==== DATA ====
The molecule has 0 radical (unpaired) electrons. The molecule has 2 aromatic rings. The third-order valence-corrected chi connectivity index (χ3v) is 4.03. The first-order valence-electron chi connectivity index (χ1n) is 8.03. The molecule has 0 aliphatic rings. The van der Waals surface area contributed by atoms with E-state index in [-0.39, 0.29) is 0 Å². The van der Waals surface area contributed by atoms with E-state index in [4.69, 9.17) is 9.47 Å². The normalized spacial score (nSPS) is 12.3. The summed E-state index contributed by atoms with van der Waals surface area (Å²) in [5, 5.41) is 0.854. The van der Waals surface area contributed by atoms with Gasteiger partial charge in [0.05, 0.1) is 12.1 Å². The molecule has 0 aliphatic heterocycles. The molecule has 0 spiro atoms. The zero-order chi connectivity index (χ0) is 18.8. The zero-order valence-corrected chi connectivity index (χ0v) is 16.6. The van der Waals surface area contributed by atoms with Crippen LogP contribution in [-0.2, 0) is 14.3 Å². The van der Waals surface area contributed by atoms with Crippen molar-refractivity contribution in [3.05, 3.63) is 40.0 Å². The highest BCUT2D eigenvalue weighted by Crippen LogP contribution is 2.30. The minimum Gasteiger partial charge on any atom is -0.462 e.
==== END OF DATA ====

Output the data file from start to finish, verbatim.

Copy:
The molecule has 0 radical (unpaired) electrons. The molecule has 2 aromatic rings. The third-order valence-corrected chi connectivity index (χ3v) is 4.03. The first-order valence-electron chi connectivity index (χ1n) is 8.03. The molecule has 0 aliphatic rings. The van der Waals surface area contributed by atoms with E-state index in [-0.39, 0.29) is 0 Å². The van der Waals surface area contributed by atoms with E-state index in [4.69, 9.17) is 9.47 Å². The normalized spacial score (nSPS) is 12.3. The summed E-state index contributed by atoms with van der Waals surface area (Å²) in [5, 5.41) is 0.854. The van der Waals surface area contributed by atoms with Gasteiger partial charge in [0.05, 0.1) is 12.1 Å². The molecule has 0 aliphatic heterocycles. The molecule has 0 spiro atoms. The zero-order chi connectivity index (χ0) is 18.8. The zero-order valence-corrected chi connectivity index (χ0v) is 16.6. The van der Waals surface area contributed by atoms with Crippen LogP contribution in [-0.2, 0) is 14.3 Å². The van der Waals surface area contributed by atoms with Crippen molar-refractivity contribution in [3.05, 3.63) is 40.0 Å². The highest BCUT2D eigenvalue weighted by Crippen LogP contribution is 2.30. The minimum Gasteiger partial charge on any atom is -0.462 e.